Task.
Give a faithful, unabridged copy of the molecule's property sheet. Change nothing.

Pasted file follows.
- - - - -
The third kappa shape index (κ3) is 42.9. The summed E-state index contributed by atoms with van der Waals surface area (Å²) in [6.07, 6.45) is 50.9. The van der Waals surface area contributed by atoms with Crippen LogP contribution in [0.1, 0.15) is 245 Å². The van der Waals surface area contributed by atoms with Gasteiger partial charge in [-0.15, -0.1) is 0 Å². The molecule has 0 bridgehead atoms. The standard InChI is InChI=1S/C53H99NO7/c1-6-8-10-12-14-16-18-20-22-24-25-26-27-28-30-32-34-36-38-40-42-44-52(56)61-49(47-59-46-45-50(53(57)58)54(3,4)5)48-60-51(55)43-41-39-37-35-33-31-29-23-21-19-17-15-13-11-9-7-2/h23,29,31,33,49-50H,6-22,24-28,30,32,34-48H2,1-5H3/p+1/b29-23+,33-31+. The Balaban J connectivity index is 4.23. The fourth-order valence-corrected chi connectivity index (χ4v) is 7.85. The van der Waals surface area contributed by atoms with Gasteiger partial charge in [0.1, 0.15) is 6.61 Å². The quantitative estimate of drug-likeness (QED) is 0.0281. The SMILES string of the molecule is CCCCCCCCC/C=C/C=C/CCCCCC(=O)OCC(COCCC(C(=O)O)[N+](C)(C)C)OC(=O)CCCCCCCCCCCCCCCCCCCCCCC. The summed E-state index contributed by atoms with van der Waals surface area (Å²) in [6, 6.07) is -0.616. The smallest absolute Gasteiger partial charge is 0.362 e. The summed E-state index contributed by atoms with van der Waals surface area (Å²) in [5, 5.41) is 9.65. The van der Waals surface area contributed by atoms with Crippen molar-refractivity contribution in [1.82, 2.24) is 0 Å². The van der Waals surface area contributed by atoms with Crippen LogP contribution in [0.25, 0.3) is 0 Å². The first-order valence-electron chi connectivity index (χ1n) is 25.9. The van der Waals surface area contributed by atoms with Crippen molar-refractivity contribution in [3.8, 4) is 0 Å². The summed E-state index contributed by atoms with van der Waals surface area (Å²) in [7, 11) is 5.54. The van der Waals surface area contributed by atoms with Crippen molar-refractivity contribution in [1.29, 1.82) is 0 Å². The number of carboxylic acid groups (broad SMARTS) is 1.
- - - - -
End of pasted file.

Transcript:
The third kappa shape index (κ3) is 42.9. The summed E-state index contributed by atoms with van der Waals surface area (Å²) in [6.07, 6.45) is 50.9. The van der Waals surface area contributed by atoms with Crippen LogP contribution in [0.1, 0.15) is 245 Å². The van der Waals surface area contributed by atoms with Gasteiger partial charge in [-0.15, -0.1) is 0 Å². The molecule has 0 bridgehead atoms. The standard InChI is InChI=1S/C53H99NO7/c1-6-8-10-12-14-16-18-20-22-24-25-26-27-28-30-32-34-36-38-40-42-44-52(56)61-49(47-59-46-45-50(53(57)58)54(3,4)5)48-60-51(55)43-41-39-37-35-33-31-29-23-21-19-17-15-13-11-9-7-2/h23,29,31,33,49-50H,6-22,24-28,30,32,34-48H2,1-5H3/p+1/b29-23+,33-31+. The Balaban J connectivity index is 4.23. The fourth-order valence-corrected chi connectivity index (χ4v) is 7.85. The van der Waals surface area contributed by atoms with Gasteiger partial charge in [0.1, 0.15) is 6.61 Å². The quantitative estimate of drug-likeness (QED) is 0.0281. The SMILES string of the molecule is CCCCCCCCC/C=C/C=C/CCCCCC(=O)OCC(COCCC(C(=O)O)[N+](C)(C)C)OC(=O)CCCCCCCCCCCCCCCCCCCCCCC. The summed E-state index contributed by atoms with van der Waals surface area (Å²) in [6, 6.07) is -0.616. The smallest absolute Gasteiger partial charge is 0.362 e. The summed E-state index contributed by atoms with van der Waals surface area (Å²) in [5, 5.41) is 9.65. The van der Waals surface area contributed by atoms with Crippen molar-refractivity contribution in [1.82, 2.24) is 0 Å². The van der Waals surface area contributed by atoms with Crippen LogP contribution in [0.25, 0.3) is 0 Å². The first-order valence-electron chi connectivity index (χ1n) is 25.9. The van der Waals surface area contributed by atoms with Crippen molar-refractivity contribution in [3.8, 4) is 0 Å². The summed E-state index contributed by atoms with van der Waals surface area (Å²) in [7, 11) is 5.54. The van der Waals surface area contributed by atoms with Crippen molar-refractivity contribution in [1.29, 1.82) is 0 Å². The number of carboxylic acid groups (broad SMARTS) is 1.